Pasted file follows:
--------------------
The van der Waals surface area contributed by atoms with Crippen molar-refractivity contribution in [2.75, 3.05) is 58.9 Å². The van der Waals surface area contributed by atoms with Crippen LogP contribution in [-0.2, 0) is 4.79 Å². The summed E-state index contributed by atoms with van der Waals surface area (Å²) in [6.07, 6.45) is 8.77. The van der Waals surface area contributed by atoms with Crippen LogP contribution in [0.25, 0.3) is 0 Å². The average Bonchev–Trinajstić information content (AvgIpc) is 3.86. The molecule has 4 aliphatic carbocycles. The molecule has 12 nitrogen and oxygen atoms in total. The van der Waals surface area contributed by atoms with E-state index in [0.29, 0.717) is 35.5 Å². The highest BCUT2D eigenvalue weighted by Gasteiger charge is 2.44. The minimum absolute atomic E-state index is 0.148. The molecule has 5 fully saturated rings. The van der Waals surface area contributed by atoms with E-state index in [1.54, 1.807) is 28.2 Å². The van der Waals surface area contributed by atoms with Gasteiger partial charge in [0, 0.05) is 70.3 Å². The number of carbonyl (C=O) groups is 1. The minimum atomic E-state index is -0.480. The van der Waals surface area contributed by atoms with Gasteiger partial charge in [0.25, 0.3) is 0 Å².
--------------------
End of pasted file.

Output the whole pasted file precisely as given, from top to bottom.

The van der Waals surface area contributed by atoms with Crippen molar-refractivity contribution in [2.75, 3.05) is 58.9 Å². The van der Waals surface area contributed by atoms with Crippen LogP contribution in [-0.2, 0) is 4.79 Å². The summed E-state index contributed by atoms with van der Waals surface area (Å²) in [6.07, 6.45) is 8.77. The van der Waals surface area contributed by atoms with Crippen LogP contribution in [0.25, 0.3) is 0 Å². The average Bonchev–Trinajstić information content (AvgIpc) is 3.86. The molecule has 4 aliphatic carbocycles. The molecule has 12 nitrogen and oxygen atoms in total. The van der Waals surface area contributed by atoms with E-state index in [0.29, 0.717) is 35.5 Å². The highest BCUT2D eigenvalue weighted by Gasteiger charge is 2.44. The minimum absolute atomic E-state index is 0.148. The molecule has 5 fully saturated rings. The van der Waals surface area contributed by atoms with E-state index in [1.54, 1.807) is 28.2 Å². The van der Waals surface area contributed by atoms with Gasteiger partial charge in [0, 0.05) is 70.3 Å². The number of carbonyl (C=O) groups is 1. The minimum atomic E-state index is -0.480. The van der Waals surface area contributed by atoms with Gasteiger partial charge in [0.25, 0.3) is 0 Å².